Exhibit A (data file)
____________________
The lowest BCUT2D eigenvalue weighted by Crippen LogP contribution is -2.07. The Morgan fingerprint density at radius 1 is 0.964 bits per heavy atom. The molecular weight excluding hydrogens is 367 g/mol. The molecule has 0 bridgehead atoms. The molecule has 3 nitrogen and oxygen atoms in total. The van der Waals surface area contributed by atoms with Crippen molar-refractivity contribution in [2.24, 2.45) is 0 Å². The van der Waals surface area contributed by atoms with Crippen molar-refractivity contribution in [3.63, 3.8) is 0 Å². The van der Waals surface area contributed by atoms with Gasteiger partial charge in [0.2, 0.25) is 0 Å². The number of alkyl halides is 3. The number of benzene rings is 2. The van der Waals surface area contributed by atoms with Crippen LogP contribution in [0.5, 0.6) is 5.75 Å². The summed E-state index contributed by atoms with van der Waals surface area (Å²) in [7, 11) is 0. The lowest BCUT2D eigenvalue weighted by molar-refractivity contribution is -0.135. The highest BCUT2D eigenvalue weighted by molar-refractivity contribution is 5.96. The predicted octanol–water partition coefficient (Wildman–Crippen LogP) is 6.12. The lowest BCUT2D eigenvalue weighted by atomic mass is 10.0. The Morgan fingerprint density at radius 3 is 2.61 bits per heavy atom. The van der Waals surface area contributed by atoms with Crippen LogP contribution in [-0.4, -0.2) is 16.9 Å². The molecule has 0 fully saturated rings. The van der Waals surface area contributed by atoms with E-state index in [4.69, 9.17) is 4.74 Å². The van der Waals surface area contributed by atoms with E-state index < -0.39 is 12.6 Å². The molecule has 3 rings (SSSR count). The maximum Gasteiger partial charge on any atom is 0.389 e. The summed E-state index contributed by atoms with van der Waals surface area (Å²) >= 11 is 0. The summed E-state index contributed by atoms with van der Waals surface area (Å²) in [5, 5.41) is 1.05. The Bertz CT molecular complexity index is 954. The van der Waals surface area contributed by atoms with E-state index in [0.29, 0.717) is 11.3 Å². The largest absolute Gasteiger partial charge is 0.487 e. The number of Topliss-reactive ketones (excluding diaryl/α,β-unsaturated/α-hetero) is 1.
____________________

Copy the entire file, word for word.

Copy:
The lowest BCUT2D eigenvalue weighted by Crippen LogP contribution is -2.07. The Morgan fingerprint density at radius 1 is 0.964 bits per heavy atom. The molecular weight excluding hydrogens is 367 g/mol. The molecule has 0 bridgehead atoms. The molecule has 3 nitrogen and oxygen atoms in total. The van der Waals surface area contributed by atoms with Crippen molar-refractivity contribution in [2.24, 2.45) is 0 Å². The van der Waals surface area contributed by atoms with Crippen molar-refractivity contribution in [3.63, 3.8) is 0 Å². The van der Waals surface area contributed by atoms with Gasteiger partial charge in [0.2, 0.25) is 0 Å². The number of alkyl halides is 3. The number of benzene rings is 2. The van der Waals surface area contributed by atoms with Crippen LogP contribution in [0.5, 0.6) is 5.75 Å². The summed E-state index contributed by atoms with van der Waals surface area (Å²) in [7, 11) is 0. The lowest BCUT2D eigenvalue weighted by molar-refractivity contribution is -0.135. The highest BCUT2D eigenvalue weighted by molar-refractivity contribution is 5.96. The predicted octanol–water partition coefficient (Wildman–Crippen LogP) is 6.12. The lowest BCUT2D eigenvalue weighted by atomic mass is 10.0. The Morgan fingerprint density at radius 3 is 2.61 bits per heavy atom. The van der Waals surface area contributed by atoms with Crippen LogP contribution in [-0.4, -0.2) is 16.9 Å². The molecule has 0 fully saturated rings. The van der Waals surface area contributed by atoms with E-state index in [4.69, 9.17) is 4.74 Å². The van der Waals surface area contributed by atoms with E-state index < -0.39 is 12.6 Å². The molecule has 3 rings (SSSR count). The maximum Gasteiger partial charge on any atom is 0.389 e. The summed E-state index contributed by atoms with van der Waals surface area (Å²) >= 11 is 0. The summed E-state index contributed by atoms with van der Waals surface area (Å²) in [5, 5.41) is 1.05. The Bertz CT molecular complexity index is 954. The van der Waals surface area contributed by atoms with E-state index in [0.29, 0.717) is 11.3 Å². The largest absolute Gasteiger partial charge is 0.487 e. The number of Topliss-reactive ketones (excluding diaryl/α,β-unsaturated/α-hetero) is 1.